The 21,000-square-foot clock tower building should cost between $3 million and $3.5 million, and after it has been built, the state will kick in up to $2 million through a state Restore-NY Communities grant for up to half of the construction costs.
Now that the project has the approval of the Planning Commission, Scanlon said the approved plans would go back to the state to ensure that everything in the plans still fits within the original grant application.
Scanlon said he hopes construction would be complete before next winter.




College heads laud proposal on higher education

Staff Reporter

CORTLAND — Presidents of local colleges are glad a state commission report released Monday addresses the needs of higher education, such as facilities and faculty, and recognizes the importance of providing a college education.
The New York State Commission on Higher Education proposal would guarantee free college tuition for current seventh- and eighth-grade students who meet high school graduation requirements and math and English language standards.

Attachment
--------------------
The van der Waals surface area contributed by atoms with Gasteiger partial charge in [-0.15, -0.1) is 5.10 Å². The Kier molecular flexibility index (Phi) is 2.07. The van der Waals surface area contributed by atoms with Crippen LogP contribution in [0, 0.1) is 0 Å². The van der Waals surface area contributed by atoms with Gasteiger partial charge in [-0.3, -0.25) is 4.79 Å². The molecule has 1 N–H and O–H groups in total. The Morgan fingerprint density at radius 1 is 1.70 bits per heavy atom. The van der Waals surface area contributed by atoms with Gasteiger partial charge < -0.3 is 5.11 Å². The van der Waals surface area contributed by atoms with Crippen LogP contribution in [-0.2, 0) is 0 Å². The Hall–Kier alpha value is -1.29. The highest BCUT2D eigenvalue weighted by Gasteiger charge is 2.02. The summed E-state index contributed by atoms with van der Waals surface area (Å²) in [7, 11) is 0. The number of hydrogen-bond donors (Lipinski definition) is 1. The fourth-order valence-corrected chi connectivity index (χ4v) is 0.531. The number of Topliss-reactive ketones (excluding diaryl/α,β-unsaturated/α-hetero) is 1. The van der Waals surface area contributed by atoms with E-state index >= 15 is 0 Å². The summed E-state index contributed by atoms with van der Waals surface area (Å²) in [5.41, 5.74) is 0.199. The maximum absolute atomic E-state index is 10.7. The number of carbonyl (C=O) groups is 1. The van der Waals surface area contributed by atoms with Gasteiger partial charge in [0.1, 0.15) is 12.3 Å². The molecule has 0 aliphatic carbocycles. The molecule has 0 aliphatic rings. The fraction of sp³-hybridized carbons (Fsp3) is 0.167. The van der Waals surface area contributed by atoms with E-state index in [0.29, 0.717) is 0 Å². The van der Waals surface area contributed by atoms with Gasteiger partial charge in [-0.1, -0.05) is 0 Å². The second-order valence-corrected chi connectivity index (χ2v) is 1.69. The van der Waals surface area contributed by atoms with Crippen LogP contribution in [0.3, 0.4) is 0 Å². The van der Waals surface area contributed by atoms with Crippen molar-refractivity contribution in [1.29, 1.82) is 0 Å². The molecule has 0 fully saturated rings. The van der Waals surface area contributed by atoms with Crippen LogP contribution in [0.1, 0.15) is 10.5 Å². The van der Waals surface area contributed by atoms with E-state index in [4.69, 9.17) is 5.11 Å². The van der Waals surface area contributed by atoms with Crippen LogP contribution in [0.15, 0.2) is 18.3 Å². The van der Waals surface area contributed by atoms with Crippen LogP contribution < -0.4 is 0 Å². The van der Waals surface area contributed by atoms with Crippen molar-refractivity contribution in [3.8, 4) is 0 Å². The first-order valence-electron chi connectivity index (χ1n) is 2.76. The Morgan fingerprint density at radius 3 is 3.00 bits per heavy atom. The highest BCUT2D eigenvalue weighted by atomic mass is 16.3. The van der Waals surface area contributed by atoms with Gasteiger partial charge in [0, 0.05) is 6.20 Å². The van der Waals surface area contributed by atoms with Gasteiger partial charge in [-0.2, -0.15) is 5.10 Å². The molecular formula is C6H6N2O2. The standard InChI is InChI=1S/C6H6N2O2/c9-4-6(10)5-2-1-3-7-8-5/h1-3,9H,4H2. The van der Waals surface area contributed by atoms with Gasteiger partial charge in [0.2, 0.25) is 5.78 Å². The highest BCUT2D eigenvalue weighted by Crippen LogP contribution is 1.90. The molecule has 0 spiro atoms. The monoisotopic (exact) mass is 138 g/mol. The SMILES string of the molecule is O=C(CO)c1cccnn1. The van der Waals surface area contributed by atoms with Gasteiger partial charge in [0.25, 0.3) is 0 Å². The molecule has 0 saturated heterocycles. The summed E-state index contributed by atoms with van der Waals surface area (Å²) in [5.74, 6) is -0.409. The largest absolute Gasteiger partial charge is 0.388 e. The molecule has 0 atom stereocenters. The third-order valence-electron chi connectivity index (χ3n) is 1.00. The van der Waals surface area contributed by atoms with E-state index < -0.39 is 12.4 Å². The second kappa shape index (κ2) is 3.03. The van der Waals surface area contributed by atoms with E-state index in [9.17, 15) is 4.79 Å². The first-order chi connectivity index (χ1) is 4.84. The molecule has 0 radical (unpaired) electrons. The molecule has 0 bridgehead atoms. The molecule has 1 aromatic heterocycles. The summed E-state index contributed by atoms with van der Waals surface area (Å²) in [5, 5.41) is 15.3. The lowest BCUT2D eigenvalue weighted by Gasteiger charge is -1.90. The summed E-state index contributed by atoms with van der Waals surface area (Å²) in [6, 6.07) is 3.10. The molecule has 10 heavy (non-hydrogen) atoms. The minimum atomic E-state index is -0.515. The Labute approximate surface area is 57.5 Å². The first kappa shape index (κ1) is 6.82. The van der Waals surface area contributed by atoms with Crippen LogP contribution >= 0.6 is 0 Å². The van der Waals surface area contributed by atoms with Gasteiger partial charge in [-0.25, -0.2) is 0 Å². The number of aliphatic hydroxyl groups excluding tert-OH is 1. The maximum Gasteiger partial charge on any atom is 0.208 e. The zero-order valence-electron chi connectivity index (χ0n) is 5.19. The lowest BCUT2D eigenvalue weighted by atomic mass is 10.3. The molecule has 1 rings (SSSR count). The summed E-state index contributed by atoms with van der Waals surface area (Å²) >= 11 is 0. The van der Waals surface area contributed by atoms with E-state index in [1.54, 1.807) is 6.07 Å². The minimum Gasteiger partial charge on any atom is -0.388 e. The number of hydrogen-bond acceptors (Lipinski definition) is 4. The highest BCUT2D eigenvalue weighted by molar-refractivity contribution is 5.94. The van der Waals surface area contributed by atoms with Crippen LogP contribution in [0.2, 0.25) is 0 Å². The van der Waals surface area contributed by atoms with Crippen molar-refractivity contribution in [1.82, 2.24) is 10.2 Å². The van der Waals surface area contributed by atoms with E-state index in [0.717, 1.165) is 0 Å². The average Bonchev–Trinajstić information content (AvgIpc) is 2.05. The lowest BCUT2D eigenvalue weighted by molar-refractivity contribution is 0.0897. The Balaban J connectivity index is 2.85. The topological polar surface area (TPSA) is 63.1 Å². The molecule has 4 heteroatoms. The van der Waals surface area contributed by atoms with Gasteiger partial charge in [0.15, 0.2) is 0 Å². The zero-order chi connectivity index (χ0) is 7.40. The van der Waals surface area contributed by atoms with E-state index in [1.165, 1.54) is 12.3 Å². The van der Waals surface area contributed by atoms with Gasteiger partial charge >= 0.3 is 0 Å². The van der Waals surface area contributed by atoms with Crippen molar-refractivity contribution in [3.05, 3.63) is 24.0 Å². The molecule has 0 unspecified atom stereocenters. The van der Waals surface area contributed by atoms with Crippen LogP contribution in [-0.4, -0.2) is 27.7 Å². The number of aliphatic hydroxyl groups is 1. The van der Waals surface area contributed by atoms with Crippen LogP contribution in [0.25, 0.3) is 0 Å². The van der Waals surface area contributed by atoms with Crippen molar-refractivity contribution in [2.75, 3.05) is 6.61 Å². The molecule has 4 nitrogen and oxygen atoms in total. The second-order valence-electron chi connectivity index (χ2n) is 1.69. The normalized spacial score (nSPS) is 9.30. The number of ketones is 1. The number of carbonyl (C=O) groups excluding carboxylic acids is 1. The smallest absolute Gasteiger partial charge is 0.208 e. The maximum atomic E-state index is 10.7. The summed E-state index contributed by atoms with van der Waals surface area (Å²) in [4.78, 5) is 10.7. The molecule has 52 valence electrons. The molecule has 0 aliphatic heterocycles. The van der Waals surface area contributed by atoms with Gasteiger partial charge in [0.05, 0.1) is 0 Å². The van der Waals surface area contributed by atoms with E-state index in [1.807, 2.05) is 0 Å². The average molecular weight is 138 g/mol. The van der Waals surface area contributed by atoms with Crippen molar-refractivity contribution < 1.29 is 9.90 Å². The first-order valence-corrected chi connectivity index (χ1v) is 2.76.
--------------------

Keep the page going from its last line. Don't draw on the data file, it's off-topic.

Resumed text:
Tompkins Cortland Community College President Carl Haynes did say the program would form a relationship with school districts that should benefit and strengthen the community college. The program would target students who live in high-need school districts and proposed Education Partnership Zones.
“The concept is there, but there is not a lot of detail,” he said of the new program.
SUNY Cortland President Erik J. Bitterbaum said the plan to have colleges work with local school districts to help students prepare for college shows the state is recognizing the need for and importance of higher education.
“Over the years there has been a disinvestment in SUNY and CUNY,” said Bitterbaum, noting the state has put in too little investment in state colleges.
“It was a very comprehensive report addressing needs in a very macro way,” Haynes said this morning.